strmem() was not very well thought out. The thing is the following:
If the string contains a zero character, we want to match it, and not
stop right there in place.
The "real" solution is to use memmem() where needed and replace all
functions that assume zero-terminated-strings from standard input, which
could lead to early string-breakoffs.
This requires a strict tracking of string lengths.
-s strip binary
-d create directory
-D create missing directories
-t DIR target directory
-m MODE permission bits
-o USER set owner
-g GROUP set group
Installed files are copied, and default mode is 755.
Signed-off-by: Mattias Andrée <email@example.com>
The logic is simple, it's just a pain in the ass to fill the
Some lines had to be commented out, as glibc/musl apparently
have not fully implemented the mandatory variables for the
2013 corrigendum of POSIX 2008.
Also added a manpage and the necessary entries in README.
I also removed it from the TODO.
We'll probably develop this outside of sbase. A simple script that
parses /etc/magic and generates magic.h would be sufficient.
The table can be huge and we do not want to bloat up binary size
only for file(1).
This is a particularly interesting program.
I managed to implement everything according to POSIX except how
octal escapes are specified in the standard, which is yet another
format compared to the one demanded for tr(1).
This not only confuses people, it also adds unnecessary cruft
for no real gain.
So in order to be able to use unescape() easily and for consistency,
I used our initial format \o[oo] instead of \0[ooo].
Marked as optional is UTF-8 support for %c in the POSIX specification.
Given how well-developed libutf has become, doing this here was more
or less trivial, putting us yet again ahead of the competition.
Not quite necessary to have this in sbase at the moment. We can do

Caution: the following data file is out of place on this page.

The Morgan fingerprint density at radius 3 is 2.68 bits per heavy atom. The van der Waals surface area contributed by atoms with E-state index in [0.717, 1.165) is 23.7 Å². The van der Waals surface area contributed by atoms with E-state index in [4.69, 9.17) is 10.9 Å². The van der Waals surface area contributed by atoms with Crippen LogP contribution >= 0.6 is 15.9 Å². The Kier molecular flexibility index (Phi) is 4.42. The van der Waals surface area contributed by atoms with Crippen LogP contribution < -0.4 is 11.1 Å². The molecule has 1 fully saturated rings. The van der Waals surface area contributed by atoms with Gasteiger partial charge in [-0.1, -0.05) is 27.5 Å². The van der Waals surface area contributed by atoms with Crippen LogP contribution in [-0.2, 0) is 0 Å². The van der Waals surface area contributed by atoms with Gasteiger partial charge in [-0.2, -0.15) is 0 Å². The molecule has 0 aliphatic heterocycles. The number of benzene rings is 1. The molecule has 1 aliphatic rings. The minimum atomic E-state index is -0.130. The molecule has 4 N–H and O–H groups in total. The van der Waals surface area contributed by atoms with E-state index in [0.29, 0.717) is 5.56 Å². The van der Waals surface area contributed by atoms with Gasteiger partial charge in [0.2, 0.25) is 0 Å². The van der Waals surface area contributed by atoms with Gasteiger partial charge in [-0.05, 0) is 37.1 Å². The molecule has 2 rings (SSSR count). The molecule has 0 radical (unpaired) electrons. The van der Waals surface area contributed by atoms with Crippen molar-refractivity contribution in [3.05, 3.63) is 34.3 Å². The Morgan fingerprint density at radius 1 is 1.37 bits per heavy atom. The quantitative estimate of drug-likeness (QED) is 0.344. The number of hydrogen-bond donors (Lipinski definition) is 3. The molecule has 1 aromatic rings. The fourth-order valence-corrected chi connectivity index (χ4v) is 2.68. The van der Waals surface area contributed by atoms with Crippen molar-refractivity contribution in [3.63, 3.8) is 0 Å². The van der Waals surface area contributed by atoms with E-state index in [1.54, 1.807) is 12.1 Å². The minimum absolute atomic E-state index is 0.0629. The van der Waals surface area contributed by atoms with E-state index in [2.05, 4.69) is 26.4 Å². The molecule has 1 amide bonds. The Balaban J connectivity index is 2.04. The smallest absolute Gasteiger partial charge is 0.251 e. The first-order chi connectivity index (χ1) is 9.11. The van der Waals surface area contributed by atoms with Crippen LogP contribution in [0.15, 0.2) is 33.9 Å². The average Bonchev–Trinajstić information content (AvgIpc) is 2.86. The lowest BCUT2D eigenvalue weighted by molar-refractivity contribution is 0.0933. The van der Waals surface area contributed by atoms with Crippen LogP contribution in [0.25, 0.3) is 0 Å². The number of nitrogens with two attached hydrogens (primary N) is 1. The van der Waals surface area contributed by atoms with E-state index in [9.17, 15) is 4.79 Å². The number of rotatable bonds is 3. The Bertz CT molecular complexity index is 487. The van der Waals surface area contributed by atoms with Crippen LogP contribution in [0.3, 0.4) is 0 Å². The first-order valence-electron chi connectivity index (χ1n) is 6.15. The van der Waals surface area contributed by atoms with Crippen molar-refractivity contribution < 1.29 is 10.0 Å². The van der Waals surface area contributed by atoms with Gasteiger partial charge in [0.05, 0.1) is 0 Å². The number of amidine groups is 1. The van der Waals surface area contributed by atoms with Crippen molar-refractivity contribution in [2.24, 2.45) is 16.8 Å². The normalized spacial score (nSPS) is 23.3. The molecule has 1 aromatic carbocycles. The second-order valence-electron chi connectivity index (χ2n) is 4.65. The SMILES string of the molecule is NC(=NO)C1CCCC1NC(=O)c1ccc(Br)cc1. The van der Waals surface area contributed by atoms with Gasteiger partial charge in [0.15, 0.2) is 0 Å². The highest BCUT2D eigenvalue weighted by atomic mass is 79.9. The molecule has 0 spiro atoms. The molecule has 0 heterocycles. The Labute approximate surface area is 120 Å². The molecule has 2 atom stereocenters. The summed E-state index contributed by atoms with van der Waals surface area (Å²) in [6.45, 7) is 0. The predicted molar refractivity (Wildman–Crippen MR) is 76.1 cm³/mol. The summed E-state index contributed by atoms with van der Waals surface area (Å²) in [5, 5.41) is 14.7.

a clean implementation when required.
This implementation also has some bugs that they have been fixed
in OpenBSD -current but I am too lazy to backport (we also had local
changes to col(1)).
printf(1) as imported from OpenBSD will stay for now because I need
it for booting my system.
Evan Gates says:
After writing my own test I checked and sbase already has test. I'm
including a patch to remove test from the TODO. I also noticed that
sbase's test handles a few specific cases incorrectly (documentation
test ! = foo
When there are 3 arguments and the second is a valid binary primary
test should perform that binary test. Only if the second argument is
not a valid binary primary and the first is ! should test negate the
two argument test. I've attached a patch that should fix this.
test ! ! !
test ! ! ! !
When there are 3 arguments and the second is not a valid primary and
the first is !, test should return the negation of the remaining two
argument test. In this case sbase's test works correctly for ! and ! !
but fails afterwards as it's not recursive. I don't yet have a patch
for this but I'm working on one.
Then again both of these areas may be places in which worse is better.